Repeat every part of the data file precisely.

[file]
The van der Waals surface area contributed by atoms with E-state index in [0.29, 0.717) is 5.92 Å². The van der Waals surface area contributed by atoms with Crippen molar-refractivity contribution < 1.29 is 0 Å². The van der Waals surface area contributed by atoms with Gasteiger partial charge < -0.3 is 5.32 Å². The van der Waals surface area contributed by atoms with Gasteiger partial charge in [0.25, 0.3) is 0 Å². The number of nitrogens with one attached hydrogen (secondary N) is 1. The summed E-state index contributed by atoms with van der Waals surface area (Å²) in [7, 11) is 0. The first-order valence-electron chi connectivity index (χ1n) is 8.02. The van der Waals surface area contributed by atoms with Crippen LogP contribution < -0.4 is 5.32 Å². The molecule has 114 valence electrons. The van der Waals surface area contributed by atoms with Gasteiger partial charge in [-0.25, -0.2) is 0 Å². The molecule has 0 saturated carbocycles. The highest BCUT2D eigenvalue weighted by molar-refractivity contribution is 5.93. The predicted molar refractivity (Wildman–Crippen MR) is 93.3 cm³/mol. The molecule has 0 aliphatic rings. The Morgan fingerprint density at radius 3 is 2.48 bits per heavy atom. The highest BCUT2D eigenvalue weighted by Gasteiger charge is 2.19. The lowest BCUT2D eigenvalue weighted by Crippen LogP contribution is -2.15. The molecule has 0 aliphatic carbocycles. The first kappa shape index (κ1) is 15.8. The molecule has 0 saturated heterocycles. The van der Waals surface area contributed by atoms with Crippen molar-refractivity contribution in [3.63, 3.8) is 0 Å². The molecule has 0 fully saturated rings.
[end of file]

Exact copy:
The van der Waals surface area contributed by atoms with E-state index in [0.29, 0.717) is 5.92 Å². The van der Waals surface area contributed by atoms with Crippen molar-refractivity contribution < 1.29 is 0 Å². The van der Waals surface area contributed by atoms with Gasteiger partial charge < -0.3 is 5.32 Å². The van der Waals surface area contributed by atoms with Gasteiger partial charge in [0.25, 0.3) is 0 Å². The number of nitrogens with one attached hydrogen (secondary N) is 1. The summed E-state index contributed by atoms with van der Waals surface area (Å²) in [7, 11) is 0. The first-order valence-electron chi connectivity index (χ1n) is 8.02. The van der Waals surface area contributed by atoms with Crippen LogP contribution < -0.4 is 5.32 Å². The molecule has 114 valence electrons. The van der Waals surface area contributed by atoms with Gasteiger partial charge in [-0.25, -0.2) is 0 Å². The molecule has 0 saturated carbocycles. The highest BCUT2D eigenvalue weighted by molar-refractivity contribution is 5.93. The predicted molar refractivity (Wildman–Crippen MR) is 93.3 cm³/mol. The molecule has 0 aliphatic rings. The Morgan fingerprint density at radius 3 is 2.48 bits per heavy atom. The highest BCUT2D eigenvalue weighted by Gasteiger charge is 2.19. The lowest BCUT2D eigenvalue weighted by Crippen LogP contribution is -2.15. The molecule has 0 aliphatic carbocycles. The first kappa shape index (κ1) is 15.8. The molecule has 0 saturated heterocycles. The van der Waals surface area contributed by atoms with Crippen molar-refractivity contribution in [3.63, 3.8) is 0 Å². The molecule has 0 fully saturated rings.